Twilio CEO Jeff Lawson announced in a message to all employees that 11% of its workforce could be laid off, stating that they made the layoffs through an “Anti-Racist” and “Anti-Oppression” lens.
The San Francisco-based corporate communications company CEO said within the message to employees that the layoffs are “sensible and needed.”
“I’m not going to sugarcoat things. A layoff is the very last thing we would like to do, but I think it’s sensible and needed. Twilio has grown at an astonishing rate over the past couple years. It was too fast, and without enough give attention to our most significant company priorities. I take responsibility for those decisions, in addition to the difficult decision to do that layoff,” Lawson said.
In determining which roles could be impacted within the layoffs, Lawson said that company officials examined which roles were most aligned with its 4 priorities, but said that the layoffs were carried out through an anti-racism lens.
“As you all know, we’re committed to becoming an Anti-Racist/Anti-Oppression company,” Lawson wrote. “Layoffs like this will have a more pronounced impact on marginalized communities, so we were particularly focused on ensuring our layoffs – while a business necessity today – were carried out through an Anti-Racist/Anti-Oppression lens.”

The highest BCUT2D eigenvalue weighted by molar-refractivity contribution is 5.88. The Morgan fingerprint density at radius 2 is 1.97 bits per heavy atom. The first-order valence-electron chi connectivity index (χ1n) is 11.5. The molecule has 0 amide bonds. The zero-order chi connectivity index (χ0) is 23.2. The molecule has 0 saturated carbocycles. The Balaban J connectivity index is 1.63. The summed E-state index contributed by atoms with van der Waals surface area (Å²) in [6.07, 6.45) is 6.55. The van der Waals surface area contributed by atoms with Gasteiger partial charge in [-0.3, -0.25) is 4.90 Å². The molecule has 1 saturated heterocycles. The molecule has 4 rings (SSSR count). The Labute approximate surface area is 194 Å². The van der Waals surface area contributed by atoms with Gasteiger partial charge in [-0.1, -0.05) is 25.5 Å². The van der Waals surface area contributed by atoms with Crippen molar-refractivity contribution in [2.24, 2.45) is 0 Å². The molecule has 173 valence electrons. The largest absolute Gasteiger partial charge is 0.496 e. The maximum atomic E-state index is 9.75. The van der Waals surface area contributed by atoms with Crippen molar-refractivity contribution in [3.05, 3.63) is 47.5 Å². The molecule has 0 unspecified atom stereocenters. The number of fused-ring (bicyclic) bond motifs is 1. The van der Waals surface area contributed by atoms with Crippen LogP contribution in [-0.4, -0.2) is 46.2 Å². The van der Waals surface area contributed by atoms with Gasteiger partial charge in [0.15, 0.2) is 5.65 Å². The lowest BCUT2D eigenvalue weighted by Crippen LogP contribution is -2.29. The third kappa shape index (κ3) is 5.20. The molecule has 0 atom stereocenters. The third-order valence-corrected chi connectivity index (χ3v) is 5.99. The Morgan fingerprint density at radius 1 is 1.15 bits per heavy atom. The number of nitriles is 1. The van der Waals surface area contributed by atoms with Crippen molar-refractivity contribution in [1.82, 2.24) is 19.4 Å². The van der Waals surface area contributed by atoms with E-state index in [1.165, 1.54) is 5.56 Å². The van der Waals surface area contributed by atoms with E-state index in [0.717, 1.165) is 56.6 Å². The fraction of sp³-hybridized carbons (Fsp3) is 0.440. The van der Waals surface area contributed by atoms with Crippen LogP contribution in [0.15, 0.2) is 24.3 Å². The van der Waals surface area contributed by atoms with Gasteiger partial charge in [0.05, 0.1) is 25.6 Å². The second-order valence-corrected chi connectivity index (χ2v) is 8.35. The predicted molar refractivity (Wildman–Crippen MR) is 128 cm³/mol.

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Those that were laid-off will get “not less than” 12 weeks of pay, and a further week per yr of service at the corporate. They may even receive the complete value of Twilio’s next stock vest.
“I’m deeply sorry to see you all leave Twilio. You’ve gotten all been a part of constructing our company. You’ve been our teammates, partners, and friends. I’m grateful on your contributions to our customers and our business. And we owe it to you to assist as much as we will,” Lawson wrote within the message.
Lawson wrote within the announcement that the company is making the layoffs because it goals to be a profitable growth company.
The corporate had 7,867 employees as of Dec. 31, 2021, in accordance with its December annual report.
Prior to now yr, Twilio shares have declined in value by over 78%.
FOX Business’ Lucas Manfredi contributed to this report.